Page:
:namaste:

PS I guess I am also saying enjoy it, (I also do) but prioritise if you are short on lifetimes, and know where and how it sits
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Re: blah blah blah

Postby shel » Mon Feb 11, 2013 9:37 pm

floating_abu wrote:
shel wrote:
floating_abu wrote:Conversing philosophically is like mental masturbation yes?


I'm curious why you believe this, Abu.


Well, shel, I agree it is a lot of fun, and I am guilty as charged also! It IS fun. I just mean ultimately dissatisfying because staying on that course alone is very dissimilar to the 'real deal'. And as I know through my own very limited experiences, the insights and knowings that arise through a concerted and deep meditative practice can be far more revealing and interesting than any philosophical book.

I always liked this account -

I first met Ajahn Sumedho at the Centre for Higher Tibetan Studies in Switzerland in the spring of 1979. He had just finished giving a ten-day course in the mountains near Berne, and was invited to spend a couple of days at the Centre by its Abbot, Geshe Rabten.

One person who attended Bhikkhu Sumedho's course liked to be around him because 'he is just such a nice guy'. It was heartening for me to see a monk who kept strictly the rules of discipline, the Vinaya, yet maintained a softness and naturalness behind his observance of them.

To illustrate Sumedho's resoluteness about the importance of practice and meditation: While we were both walking around the hillside near the Centre, overlooking the French and Swiss Alps with Lake Geneva below, he asked me whether I had a desire to return to India. I answered that I would go if it were for the purpose of improving my Tibetan. I could then return to the West and act as an interpreter for a Tibetan master or work as a translator of Tibetan texts. His only response to that was: 'Why don't you just get enlightened?'

http://www.buddhanet.net/cmdsg/asint1.htm


I guess because I see it the same way. Sure someone can spend years studying, or they could just drop into the pool, sink and swim. Horses for courses, I guess.

:namaste:

PS I guess I am also saying enjoy it, (I also do) but prioritise if you are short on lifetimes, and know where and how it sits

Thanks for helping to explaining your views on this. Still not clear though why you seem to believe that philosophy has no value other than pleasuring yourself. Maybe you were exaggerating? that's understandable but it's not clear if that's the case.
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Re: blah blah blah

Postby Johnny Dangerous » Mon Feb 11, 2013 10:42 pm

Just looks like an attempt to "win" a conversation without participating in it in good faith to me. Or a chance to give unsolicited, mostly rhetorical advice like "practice more", "ask your teacher" etc.

:shrug:
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Re: blah blah blah

Postby floating_abu » Tue Feb 12, 2013 9:46 am

Johnny Dangerous wrote:Just looks like an attempt to "win" a conversation without participating in it in good faith to me. Or a chance to give unsolicited, mostly rhetorical advice like "practice more", "ask your teacher" etc.

:shrug:


So "practice more" or "ask your teacher" is mere rhetoric to you? What a pity, Johnny Dangerous.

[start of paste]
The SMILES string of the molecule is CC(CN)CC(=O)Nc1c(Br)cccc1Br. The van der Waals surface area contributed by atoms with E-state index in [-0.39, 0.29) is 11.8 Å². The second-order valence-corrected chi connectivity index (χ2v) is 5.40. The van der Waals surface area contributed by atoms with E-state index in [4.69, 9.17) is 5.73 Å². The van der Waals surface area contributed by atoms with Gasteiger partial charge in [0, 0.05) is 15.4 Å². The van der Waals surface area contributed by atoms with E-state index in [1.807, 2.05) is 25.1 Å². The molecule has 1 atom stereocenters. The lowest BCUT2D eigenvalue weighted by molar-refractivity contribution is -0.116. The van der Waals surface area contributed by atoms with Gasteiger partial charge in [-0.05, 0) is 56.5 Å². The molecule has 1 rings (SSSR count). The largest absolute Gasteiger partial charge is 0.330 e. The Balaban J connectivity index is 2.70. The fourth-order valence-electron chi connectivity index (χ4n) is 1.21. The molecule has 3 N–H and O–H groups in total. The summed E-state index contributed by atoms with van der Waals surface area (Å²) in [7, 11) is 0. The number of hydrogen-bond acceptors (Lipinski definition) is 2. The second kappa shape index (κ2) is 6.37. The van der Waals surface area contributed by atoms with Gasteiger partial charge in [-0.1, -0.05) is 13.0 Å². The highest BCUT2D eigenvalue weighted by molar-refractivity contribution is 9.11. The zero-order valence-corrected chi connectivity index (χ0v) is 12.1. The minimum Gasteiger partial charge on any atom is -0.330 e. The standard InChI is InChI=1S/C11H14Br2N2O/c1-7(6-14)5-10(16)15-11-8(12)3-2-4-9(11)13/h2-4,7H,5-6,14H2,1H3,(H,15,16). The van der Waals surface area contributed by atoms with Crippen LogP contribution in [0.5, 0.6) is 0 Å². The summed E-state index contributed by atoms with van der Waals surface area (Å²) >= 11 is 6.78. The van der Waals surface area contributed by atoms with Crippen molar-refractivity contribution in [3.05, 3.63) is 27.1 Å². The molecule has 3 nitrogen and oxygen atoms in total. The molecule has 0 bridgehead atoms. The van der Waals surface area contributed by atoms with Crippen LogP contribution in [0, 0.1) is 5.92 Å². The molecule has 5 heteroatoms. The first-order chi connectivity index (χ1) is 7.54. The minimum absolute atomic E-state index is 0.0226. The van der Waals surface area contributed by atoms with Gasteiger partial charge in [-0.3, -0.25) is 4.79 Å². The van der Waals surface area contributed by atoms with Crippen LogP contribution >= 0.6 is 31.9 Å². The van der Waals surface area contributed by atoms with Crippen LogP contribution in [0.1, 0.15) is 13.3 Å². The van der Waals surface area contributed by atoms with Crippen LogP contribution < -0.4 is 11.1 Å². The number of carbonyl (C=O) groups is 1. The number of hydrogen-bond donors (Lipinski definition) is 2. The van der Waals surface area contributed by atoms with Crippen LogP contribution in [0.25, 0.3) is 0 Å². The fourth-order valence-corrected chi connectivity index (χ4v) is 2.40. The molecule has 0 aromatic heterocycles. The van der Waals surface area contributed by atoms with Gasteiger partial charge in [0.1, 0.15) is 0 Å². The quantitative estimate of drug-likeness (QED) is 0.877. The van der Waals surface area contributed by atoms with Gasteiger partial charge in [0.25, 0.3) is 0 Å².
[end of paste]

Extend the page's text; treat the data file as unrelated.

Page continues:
As to just trying to win, I would disagree: I have made my points and tried to set the explanation in context. If it was unclear to you, and you feel that advice such as the necessity and importance of practice is 'mere rhetoric' and unwelcomed solicited advice, then that is your own due.

Sorry I could not be of service.

Well wishes,
Abu
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Re: blah blah blah

Postby floating_abu » Tue Feb 12, 2013 9:53 am

shel wrote:Thanks for helping to explaining your views on this. Still not clear though why you seem to believe that philosophy has no value other than pleasuring yourself. Maybe you were exaggerating? that's understandable but it's not clear if that's the case.


Thoughts are empty but interesting, like a maze of fascination and enticement. Ask anyone and most people are completely and fully enarmored with themselves - ergo, their thoughts, ideas, feelings.

You have a knack of putting things out of context but what I tried to say was certainly philosophy has a place and can be interesting. It is also as per a common Buddhist analogy "fingers pointing to the moon" -- so therein it has a certain function -- but to stay or confuse the text/map with the practice/path is not yet the real deal, in my view. It can also be a lengthy sidetrack, in my view, particularly for philosophers who analyse, dissect, review, debate, synthesise and argue viewpoints and perspectives they pick up from study alone.

The simplest example is explaining ad nauseum about emptiness or compassion or interdependent origination - it can certainly hold interest particularly when other parties are involved (look at Buddhist forums as a prime example) but I would argue that it is very different from the actual realisation/insight and living of all that 'jazz'. And that the real experiences/insights that follow from a dedicated and very genuine Buddhist practice is far far more interesting that any perceived insight/understanding from the reading of philosophy alone. Let alone that a student can ever 'understand' but not practice/actualise at all - I am sure you are familiar on this possibility.
Finally, if anything, philosophical talk can be confusing and misleading for many if they choose to stay on that enarmoring path because it is indeed pleasurable -- as all our thoughts can be i.e entertainment.

Sorry if that does not jive with you, praxis, and I would appreciate you not slipping and sliding so much.